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Marine / Fishing industry celebrates big rise in cod quota

Cod. Photo: Shetland News

THE FUTURE of the local fishing industry appears to be on a more secure footing tonight after a whopping 63 per cent increase in next year’s cod quota.

Shetland Fishermen’s Association executive officer Simon Collins said on Friday that skippers feel vindicated after arguing that catch allocations in recent years did not reflect the reality on the grounds.

For years, fishermen have said they have never seen so many cod which is now evidenced through the latest assessments which describe key commercial stocks as at their highest level for decades.

Shetland Fishermen’s Association executive officer Simon Collins. Photo: Shetland News

Collins said swingeing cuts to cod quotas in recent years had been excessive.

“Deficiencies in stock assessment processes are finally being addressed, and the science is now catching up with reality, proving that fishermen have had the right of it,” he said.

“Today’s announcement gives lie to the notion propagated by eNGOs that cod stocks are facing ‘extinction’, or that fish stocks in our seas are in poor shape – when in fact the opposite is true.

“The agreed quota increases also announced today for other species such as haddock, saithe and whiting mean a more viable future for Shetland’s family-owned fishing fleet, on which the well-being of our whole wider community depends.”

Scottish Fishermen’s Federation chief executive Elspeth Macdonald added: “It is heartening that the fisheries managers’ decisions reflect ICES’s very positive scientific advice on shared demersal stocks and in particular, a 63 per cent increase in the TAC for North Sea cod.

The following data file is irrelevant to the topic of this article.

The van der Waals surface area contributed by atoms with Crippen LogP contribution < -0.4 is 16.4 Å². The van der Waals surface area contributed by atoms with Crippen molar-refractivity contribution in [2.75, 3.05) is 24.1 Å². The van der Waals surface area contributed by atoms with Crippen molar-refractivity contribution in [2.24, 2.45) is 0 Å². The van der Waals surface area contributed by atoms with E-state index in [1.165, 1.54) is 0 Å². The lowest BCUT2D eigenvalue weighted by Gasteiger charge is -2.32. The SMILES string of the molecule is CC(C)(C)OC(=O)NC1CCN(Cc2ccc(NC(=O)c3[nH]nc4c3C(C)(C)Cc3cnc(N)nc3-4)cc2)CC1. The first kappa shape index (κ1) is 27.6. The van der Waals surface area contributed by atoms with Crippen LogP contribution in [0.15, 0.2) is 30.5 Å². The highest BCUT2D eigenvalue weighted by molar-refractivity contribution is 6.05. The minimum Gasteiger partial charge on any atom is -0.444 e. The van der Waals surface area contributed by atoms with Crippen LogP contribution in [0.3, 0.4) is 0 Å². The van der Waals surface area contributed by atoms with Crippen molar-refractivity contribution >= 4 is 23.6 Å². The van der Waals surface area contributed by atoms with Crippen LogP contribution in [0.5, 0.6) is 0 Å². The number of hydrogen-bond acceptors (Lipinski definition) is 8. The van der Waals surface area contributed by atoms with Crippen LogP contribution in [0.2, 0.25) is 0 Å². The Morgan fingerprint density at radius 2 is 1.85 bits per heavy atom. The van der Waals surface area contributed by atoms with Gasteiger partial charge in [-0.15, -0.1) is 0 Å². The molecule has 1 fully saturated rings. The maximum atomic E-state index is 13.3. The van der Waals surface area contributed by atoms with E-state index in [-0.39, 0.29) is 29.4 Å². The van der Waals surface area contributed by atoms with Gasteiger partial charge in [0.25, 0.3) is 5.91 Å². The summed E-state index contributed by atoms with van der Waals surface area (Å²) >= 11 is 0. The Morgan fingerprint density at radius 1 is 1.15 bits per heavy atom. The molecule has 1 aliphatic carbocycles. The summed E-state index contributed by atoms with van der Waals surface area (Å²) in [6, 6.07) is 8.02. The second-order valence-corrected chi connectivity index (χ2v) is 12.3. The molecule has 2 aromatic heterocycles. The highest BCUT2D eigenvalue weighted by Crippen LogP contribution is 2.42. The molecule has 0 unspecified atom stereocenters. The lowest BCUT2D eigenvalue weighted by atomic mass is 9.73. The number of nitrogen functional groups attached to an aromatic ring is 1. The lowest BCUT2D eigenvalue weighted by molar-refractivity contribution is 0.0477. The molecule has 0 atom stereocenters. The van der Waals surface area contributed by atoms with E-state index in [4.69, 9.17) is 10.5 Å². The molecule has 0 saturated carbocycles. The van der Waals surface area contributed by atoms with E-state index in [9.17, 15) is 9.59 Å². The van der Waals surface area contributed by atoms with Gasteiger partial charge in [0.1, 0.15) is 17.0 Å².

“This vindicates industry’s view that the huge cuts suffered by our fleet over the last three years were not justified. We look forward to a full review of the North Sea cod assessment through the ICES benchmark process early in 2023, and to a future where fishermen’s knowledge and expertise can play a meaningful role in stock assessments and catch advice.

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The catch levels agreed with Norway and the EU for six North Sea key stocks for 2023 (compared to 2022) are:

  • Cod +63 per cent
  • Haddock +30 per cent
  • Herring -7.3 per cent
  •  Plaice +5.8 per cent
  •  Saithe +18.7 per cent
  •   Whiting +30 per cent

UK fishing minister Mark Spencer said the successful conclusion of the trilateral talks has secured fishing catch limits worth £202 million to the UK fishing industry, a £33 million increase from last year.

It comes as the UK also concluded negotiations on catch limits with coastal States in the North East Atlantic on three more key stocks to the UK fishing fleet – blue whiting, mackerel and atlanto-Scandian herring.

Spencer said: “I’m pleased we have reached agreements with the EU and Norway, and wider coastal states, to secure important fish stocks worth over £450 million for the UK fishing fleet in 2023.

“The deals will help support a sustainable, profitable fishing industry for years to come while continuing to protect our marine environment and vital fishing grounds.”

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